Background: Test-driven development (TDD) is an iterative software development technique where unit tests are defined before production code. Previous studies fail to analyze the values, beliefs, and assumptions that inform and shape TDD. Aim: We designed and conducted a qualitative study to understand the values, beliefs, and assumptions of TDD. In particular, we sought to understand how novice and professional software developers, arranged in pairs (a driver and a pointer), perceive and apply TDD. Method: 14 novice software developers, i.e., graduate students in Computer Science at the University of Basilicata, and six professional software developers (with one to 10 years work experience) participated in our ethnographicallyinformed study. We asked the participants to implement a new feature for an existing software written in Java. We immersed ourselves in the context of the study, and collected data by means of contemporaneous field notes, audio recordings, and other artifacts. Results: A number of insights emerge from our analysis of the collected data, the main ones being: (i) refactoring (one of the phases of TDD) is not performed as often as the process requires and it is considered less important than other phases, (ii) the most important phase is implementation, (iii) unit tests are almost never up-to-date, (iv) participants first build a sort of mental model of the source code to be implemented and only then write test cases on the basis of this model; and (v) apart from minor differences, professional developers and students applied TDD in a similar fashion. Conclusions: Developers write quick-and-dirty production code to pass the tests and ignore refactoring.Copyright is held by the owner/auther(s).

Results from an ethnographically-informed study in the context of test driven development

Romano, Simone;SCANNIELLO, GIUSEPPE;
2016

Abstract

Background: Test-driven development (TDD) is an iterative software development technique where unit tests are defined before production code. Previous studies fail to analyze the values, beliefs, and assumptions that inform and shape TDD. Aim: We designed and conducted a qualitative study to understand the values, beliefs, and assumptions of TDD. In particular, we sought to understand how novice and professional software developers, arranged in pairs (a driver and a pointer), perceive and apply TDD. Method: 14 novice software developers, i.e., graduate students in Computer Science at the University of Basilicata, and six professional software developers (with one to 10 years work experience) participated in our ethnographicallyinformed study. We asked the participants to implement a new feature for an existing software written in Java. We immersed ourselves in the context of the study, and collected data by means of contemporaneous field notes, audio recordings, and other artifacts. Results: A number of insights emerge from our analysis of the collected data, the main ones being: (i) refactoring (one of the phases of TDD) is not performed as often as the process requires and it is considered less important than other phases, (ii) the most important phase is implementation, (iii) unit tests are almost never up-to-date, (iv) participants first build a sort of mental model of the source code to be implemented and only then write test cases on the basis of this model; and (v) apart from minor differences, professional developers and students applied TDD in a similar fashion. Conclusions: Developers write quick-and-dirty production code to pass the tests and ignore refactoring.Copyright is held by the owner/auther(s).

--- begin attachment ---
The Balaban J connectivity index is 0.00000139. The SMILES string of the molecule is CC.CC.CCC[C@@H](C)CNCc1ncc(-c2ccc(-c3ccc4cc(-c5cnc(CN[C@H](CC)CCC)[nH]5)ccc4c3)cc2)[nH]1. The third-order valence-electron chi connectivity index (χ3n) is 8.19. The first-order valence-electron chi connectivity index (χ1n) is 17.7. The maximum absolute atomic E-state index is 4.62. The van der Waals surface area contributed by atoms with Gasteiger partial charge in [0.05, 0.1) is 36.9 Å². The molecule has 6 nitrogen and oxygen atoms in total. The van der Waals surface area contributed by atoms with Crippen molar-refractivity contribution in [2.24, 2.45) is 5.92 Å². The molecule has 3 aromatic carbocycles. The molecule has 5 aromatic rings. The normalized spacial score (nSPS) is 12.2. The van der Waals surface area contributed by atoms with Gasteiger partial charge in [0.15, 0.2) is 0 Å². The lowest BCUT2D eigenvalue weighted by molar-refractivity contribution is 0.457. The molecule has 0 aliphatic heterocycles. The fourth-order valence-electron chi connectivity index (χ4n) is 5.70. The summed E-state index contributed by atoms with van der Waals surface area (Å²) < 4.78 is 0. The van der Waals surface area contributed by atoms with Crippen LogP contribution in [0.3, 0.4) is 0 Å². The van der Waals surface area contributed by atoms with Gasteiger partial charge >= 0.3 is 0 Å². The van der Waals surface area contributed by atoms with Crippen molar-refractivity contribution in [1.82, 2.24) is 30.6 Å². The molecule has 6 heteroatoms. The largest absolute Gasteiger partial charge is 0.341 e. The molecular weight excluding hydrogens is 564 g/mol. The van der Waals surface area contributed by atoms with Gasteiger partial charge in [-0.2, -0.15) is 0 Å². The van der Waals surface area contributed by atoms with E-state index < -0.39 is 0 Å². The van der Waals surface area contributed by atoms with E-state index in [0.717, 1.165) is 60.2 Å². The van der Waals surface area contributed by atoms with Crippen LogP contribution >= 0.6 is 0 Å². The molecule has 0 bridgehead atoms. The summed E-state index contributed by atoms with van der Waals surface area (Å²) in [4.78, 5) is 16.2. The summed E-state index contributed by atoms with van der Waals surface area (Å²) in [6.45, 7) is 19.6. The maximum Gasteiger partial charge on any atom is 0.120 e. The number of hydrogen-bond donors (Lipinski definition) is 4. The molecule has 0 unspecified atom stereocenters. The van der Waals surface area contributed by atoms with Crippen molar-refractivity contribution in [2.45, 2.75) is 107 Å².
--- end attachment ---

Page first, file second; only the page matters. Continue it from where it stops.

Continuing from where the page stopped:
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Utilizza questo identificativo per citare o creare un link a questo documento: http://hdl.handle.net/11386/4779792
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